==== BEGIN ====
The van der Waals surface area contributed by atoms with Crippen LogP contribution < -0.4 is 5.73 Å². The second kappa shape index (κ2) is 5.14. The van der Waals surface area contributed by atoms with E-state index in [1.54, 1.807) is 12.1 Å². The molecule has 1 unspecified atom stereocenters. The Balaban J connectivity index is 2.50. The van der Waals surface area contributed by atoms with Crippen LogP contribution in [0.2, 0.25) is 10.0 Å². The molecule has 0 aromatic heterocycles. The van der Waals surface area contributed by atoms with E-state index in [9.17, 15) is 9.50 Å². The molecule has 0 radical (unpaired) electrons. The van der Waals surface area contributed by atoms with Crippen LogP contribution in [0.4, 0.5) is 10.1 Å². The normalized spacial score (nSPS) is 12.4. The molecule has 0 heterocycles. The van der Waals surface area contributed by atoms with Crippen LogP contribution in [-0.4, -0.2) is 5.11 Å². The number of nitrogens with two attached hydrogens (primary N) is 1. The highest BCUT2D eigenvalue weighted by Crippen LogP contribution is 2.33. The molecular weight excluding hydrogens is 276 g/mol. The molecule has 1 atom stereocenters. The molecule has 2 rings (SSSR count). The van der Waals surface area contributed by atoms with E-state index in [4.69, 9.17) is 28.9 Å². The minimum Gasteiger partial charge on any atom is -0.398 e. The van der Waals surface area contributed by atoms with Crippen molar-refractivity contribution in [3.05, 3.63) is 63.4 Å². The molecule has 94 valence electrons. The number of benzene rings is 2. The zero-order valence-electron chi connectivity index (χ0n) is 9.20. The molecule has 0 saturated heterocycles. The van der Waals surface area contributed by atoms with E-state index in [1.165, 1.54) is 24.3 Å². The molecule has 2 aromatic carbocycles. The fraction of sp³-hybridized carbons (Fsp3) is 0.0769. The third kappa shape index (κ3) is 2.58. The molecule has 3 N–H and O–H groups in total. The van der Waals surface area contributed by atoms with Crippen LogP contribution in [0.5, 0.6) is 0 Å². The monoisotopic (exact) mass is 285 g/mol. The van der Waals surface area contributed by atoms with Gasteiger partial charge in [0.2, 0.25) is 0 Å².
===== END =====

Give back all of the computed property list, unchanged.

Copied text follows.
The van der Waals surface area contributed by atoms with Crippen LogP contribution < -0.4 is 5.73 Å². The second kappa shape index (κ2) is 5.14. The van der Waals surface area contributed by atoms with E-state index in [1.54, 1.807) is 12.1 Å². The molecule has 1 unspecified atom stereocenters. The Balaban J connectivity index is 2.50. The van der Waals surface area contributed by atoms with Crippen LogP contribution in [0.2, 0.25) is 10.0 Å². The molecule has 0 aromatic heterocycles. The van der Waals surface area contributed by atoms with E-state index in [9.17, 15) is 9.50 Å². The molecule has 0 radical (unpaired) electrons. The van der Waals surface area contributed by atoms with Crippen LogP contribution in [0.4, 0.5) is 10.1 Å². The normalized spacial score (nSPS) is 12.4. The molecule has 0 heterocycles. The van der Waals surface area contributed by atoms with Crippen LogP contribution in [-0.4, -0.2) is 5.11 Å². The number of nitrogens with two attached hydrogens (primary N) is 1. The highest BCUT2D eigenvalue weighted by Crippen LogP contribution is 2.33. The molecular weight excluding hydrogens is 276 g/mol. The molecule has 1 atom stereocenters. The molecule has 2 rings (SSSR count). The van der Waals surface area contributed by atoms with E-state index in [4.69, 9.17) is 28.9 Å². The minimum Gasteiger partial charge on any atom is -0.398 e. The van der Waals surface area contributed by atoms with Crippen molar-refractivity contribution in [3.05, 3.63) is 63.4 Å². The molecule has 94 valence electrons. The number of benzene rings is 2. The zero-order valence-electron chi connectivity index (χ0n) is 9.20. The molecule has 0 saturated heterocycles. The van der Waals surface area contributed by atoms with E-state index in [1.165, 1.54) is 24.3 Å². The molecule has 2 aromatic carbocycles. The fraction of sp³-hybridized carbons (Fsp3) is 0.0769. The third kappa shape index (κ3) is 2.58. The molecule has 3 N–H and O–H groups in total. The van der Waals surface area contributed by atoms with Crippen LogP contribution in [0.5, 0.6) is 0 Å². The monoisotopic (exact) mass is 285 g/mol. The van der Waals surface area contributed by atoms with Gasteiger partial charge in [0.2, 0.25) is 0 Å².